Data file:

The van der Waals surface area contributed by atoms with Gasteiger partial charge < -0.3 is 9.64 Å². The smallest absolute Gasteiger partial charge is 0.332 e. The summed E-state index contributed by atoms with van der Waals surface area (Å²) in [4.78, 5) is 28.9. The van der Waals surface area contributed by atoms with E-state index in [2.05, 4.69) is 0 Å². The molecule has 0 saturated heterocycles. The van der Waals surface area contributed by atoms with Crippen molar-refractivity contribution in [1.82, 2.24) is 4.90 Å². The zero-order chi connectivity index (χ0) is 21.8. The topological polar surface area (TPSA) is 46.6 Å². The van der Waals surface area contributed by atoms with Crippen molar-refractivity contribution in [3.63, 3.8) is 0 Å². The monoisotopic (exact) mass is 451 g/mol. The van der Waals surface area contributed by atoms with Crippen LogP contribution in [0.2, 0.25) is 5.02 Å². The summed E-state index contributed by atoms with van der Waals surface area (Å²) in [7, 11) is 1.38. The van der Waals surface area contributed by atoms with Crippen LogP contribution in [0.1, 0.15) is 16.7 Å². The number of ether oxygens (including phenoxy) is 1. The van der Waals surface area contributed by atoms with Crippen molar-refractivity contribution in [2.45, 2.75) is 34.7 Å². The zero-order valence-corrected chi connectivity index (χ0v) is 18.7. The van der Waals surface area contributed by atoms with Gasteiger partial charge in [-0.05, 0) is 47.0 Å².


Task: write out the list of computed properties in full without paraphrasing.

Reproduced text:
The van der Waals surface area contributed by atoms with Gasteiger partial charge < -0.3 is 9.64 Å². The smallest absolute Gasteiger partial charge is 0.332 e. The summed E-state index contributed by atoms with van der Waals surface area (Å²) in [4.78, 5) is 28.9. The van der Waals surface area contributed by atoms with E-state index in [2.05, 4.69) is 0 Å². The molecule has 0 saturated heterocycles. The van der Waals surface area contributed by atoms with Crippen molar-refractivity contribution in [1.82, 2.24) is 4.90 Å². The zero-order chi connectivity index (χ0) is 21.8. The topological polar surface area (TPSA) is 46.6 Å². The van der Waals surface area contributed by atoms with Crippen molar-refractivity contribution in [3.63, 3.8) is 0 Å². The monoisotopic (exact) mass is 451 g/mol. The van der Waals surface area contributed by atoms with Crippen LogP contribution in [0.2, 0.25) is 5.02 Å². The summed E-state index contributed by atoms with van der Waals surface area (Å²) in [7, 11) is 1.38. The van der Waals surface area contributed by atoms with Crippen LogP contribution in [0.1, 0.15) is 16.7 Å². The number of ether oxygens (including phenoxy) is 1. The van der Waals surface area contributed by atoms with Crippen molar-refractivity contribution in [2.45, 2.75) is 34.7 Å². The zero-order valence-corrected chi connectivity index (χ0v) is 18.7. The van der Waals surface area contributed by atoms with Gasteiger partial charge in [-0.05, 0) is 47.0 Å².